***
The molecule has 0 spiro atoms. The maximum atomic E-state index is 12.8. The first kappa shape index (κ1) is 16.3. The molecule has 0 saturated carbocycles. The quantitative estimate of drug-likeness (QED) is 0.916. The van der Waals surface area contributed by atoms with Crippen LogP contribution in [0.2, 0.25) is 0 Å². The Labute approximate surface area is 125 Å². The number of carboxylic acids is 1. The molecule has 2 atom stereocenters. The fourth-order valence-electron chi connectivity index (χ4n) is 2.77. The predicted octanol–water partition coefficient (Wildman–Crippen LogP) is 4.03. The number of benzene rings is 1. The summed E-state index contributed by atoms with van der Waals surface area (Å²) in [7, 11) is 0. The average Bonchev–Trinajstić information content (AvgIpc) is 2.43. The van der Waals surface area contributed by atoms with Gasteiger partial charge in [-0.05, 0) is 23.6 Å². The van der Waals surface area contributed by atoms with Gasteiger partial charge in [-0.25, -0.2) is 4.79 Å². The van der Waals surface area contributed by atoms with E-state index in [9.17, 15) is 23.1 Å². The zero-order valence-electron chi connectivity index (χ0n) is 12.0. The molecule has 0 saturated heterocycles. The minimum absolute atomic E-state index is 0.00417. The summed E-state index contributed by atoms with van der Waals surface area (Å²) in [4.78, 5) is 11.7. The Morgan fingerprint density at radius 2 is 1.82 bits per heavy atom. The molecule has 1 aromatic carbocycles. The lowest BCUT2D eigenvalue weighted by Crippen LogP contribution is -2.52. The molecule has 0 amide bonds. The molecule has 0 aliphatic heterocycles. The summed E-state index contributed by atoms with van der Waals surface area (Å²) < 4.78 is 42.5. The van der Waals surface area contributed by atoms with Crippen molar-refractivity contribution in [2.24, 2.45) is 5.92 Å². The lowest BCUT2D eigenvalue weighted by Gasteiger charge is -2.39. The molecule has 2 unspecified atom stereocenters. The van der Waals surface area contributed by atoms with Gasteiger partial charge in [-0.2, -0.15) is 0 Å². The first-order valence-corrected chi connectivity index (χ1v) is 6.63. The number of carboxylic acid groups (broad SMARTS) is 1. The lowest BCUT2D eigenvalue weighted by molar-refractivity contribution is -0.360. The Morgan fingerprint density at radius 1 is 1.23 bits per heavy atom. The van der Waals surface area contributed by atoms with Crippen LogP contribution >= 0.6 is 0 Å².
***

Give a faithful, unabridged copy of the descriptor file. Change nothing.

The molecule has 0 spiro atoms. The maximum atomic E-state index is 12.8. The first kappa shape index (κ1) is 16.3. The molecule has 0 saturated carbocycles. The quantitative estimate of drug-likeness (QED) is 0.916. The van der Waals surface area contributed by atoms with Crippen LogP contribution in [0.2, 0.25) is 0 Å². The Labute approximate surface area is 125 Å². The number of carboxylic acids is 1. The molecule has 2 atom stereocenters. The fourth-order valence-electron chi connectivity index (χ4n) is 2.77. The predicted octanol–water partition coefficient (Wildman–Crippen LogP) is 4.03. The number of benzene rings is 1. The summed E-state index contributed by atoms with van der Waals surface area (Å²) in [7, 11) is 0. The average Bonchev–Trinajstić information content (AvgIpc) is 2.43. The van der Waals surface area contributed by atoms with Gasteiger partial charge in [-0.05, 0) is 23.6 Å². The van der Waals surface area contributed by atoms with Gasteiger partial charge in [-0.25, -0.2) is 4.79 Å². The van der Waals surface area contributed by atoms with E-state index in [9.17, 15) is 23.1 Å². The zero-order valence-electron chi connectivity index (χ0n) is 12.0. The molecule has 0 saturated heterocycles. The minimum absolute atomic E-state index is 0.00417. The summed E-state index contributed by atoms with van der Waals surface area (Å²) in [4.78, 5) is 11.7. The Morgan fingerprint density at radius 2 is 1.82 bits per heavy atom. The molecule has 1 aromatic carbocycles. The lowest BCUT2D eigenvalue weighted by Crippen LogP contribution is -2.52. The molecule has 0 amide bonds. The molecule has 0 aliphatic heterocycles. The summed E-state index contributed by atoms with van der Waals surface area (Å²) < 4.78 is 42.5. The van der Waals surface area contributed by atoms with Crippen molar-refractivity contribution in [2.24, 2.45) is 5.92 Å². The lowest BCUT2D eigenvalue weighted by Gasteiger charge is -2.39. The molecule has 2 unspecified atom stereocenters. The van der Waals surface area contributed by atoms with Gasteiger partial charge in [-0.2, -0.15) is 0 Å². The first-order valence-corrected chi connectivity index (χ1v) is 6.63. The number of carboxylic acid groups (broad SMARTS) is 1. The lowest BCUT2D eigenvalue weighted by molar-refractivity contribution is -0.360. The Morgan fingerprint density at radius 1 is 1.23 bits per heavy atom. The van der Waals surface area contributed by atoms with Crippen LogP contribution >= 0.6 is 0 Å².